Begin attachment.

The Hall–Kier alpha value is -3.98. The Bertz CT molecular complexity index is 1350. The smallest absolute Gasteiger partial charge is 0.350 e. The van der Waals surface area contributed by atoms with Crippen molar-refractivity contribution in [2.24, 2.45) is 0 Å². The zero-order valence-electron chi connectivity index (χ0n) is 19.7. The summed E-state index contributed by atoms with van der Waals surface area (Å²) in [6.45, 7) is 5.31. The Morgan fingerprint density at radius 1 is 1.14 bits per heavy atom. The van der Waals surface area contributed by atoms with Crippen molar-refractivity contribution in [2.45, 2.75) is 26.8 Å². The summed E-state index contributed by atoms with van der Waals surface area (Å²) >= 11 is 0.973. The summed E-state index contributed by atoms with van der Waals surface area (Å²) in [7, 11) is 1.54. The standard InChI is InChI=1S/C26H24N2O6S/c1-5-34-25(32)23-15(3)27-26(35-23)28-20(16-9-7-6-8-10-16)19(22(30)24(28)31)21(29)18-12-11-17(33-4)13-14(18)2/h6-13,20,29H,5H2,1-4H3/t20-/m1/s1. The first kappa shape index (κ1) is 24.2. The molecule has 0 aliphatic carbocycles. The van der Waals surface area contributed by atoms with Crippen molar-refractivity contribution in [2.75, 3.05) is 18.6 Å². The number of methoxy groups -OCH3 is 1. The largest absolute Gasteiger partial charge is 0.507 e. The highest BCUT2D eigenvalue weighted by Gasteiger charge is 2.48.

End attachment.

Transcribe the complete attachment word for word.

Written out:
The Hall–Kier alpha value is -3.98. The Bertz CT molecular complexity index is 1350. The smallest absolute Gasteiger partial charge is 0.350 e. The van der Waals surface area contributed by atoms with Crippen molar-refractivity contribution in [2.24, 2.45) is 0 Å². The zero-order valence-electron chi connectivity index (χ0n) is 19.7. The summed E-state index contributed by atoms with van der Waals surface area (Å²) in [6.45, 7) is 5.31. The Morgan fingerprint density at radius 1 is 1.14 bits per heavy atom. The van der Waals surface area contributed by atoms with Crippen molar-refractivity contribution in [2.45, 2.75) is 26.8 Å². The summed E-state index contributed by atoms with van der Waals surface area (Å²) >= 11 is 0.973. The summed E-state index contributed by atoms with van der Waals surface area (Å²) in [7, 11) is 1.54. The standard InChI is InChI=1S/C26H24N2O6S/c1-5-34-25(32)23-15(3)27-26(35-23)28-20(16-9-7-6-8-10-16)19(22(30)24(28)31)21(29)18-12-11-17(33-4)13-14(18)2/h6-13,20,29H,5H2,1-4H3/t20-/m1/s1. The first kappa shape index (κ1) is 24.2. The molecule has 0 aliphatic carbocycles. The van der Waals surface area contributed by atoms with Crippen molar-refractivity contribution in [2.75, 3.05) is 18.6 Å². The number of methoxy groups -OCH3 is 1. The largest absolute Gasteiger partial charge is 0.507 e. The highest BCUT2D eigenvalue weighted by Gasteiger charge is 2.48.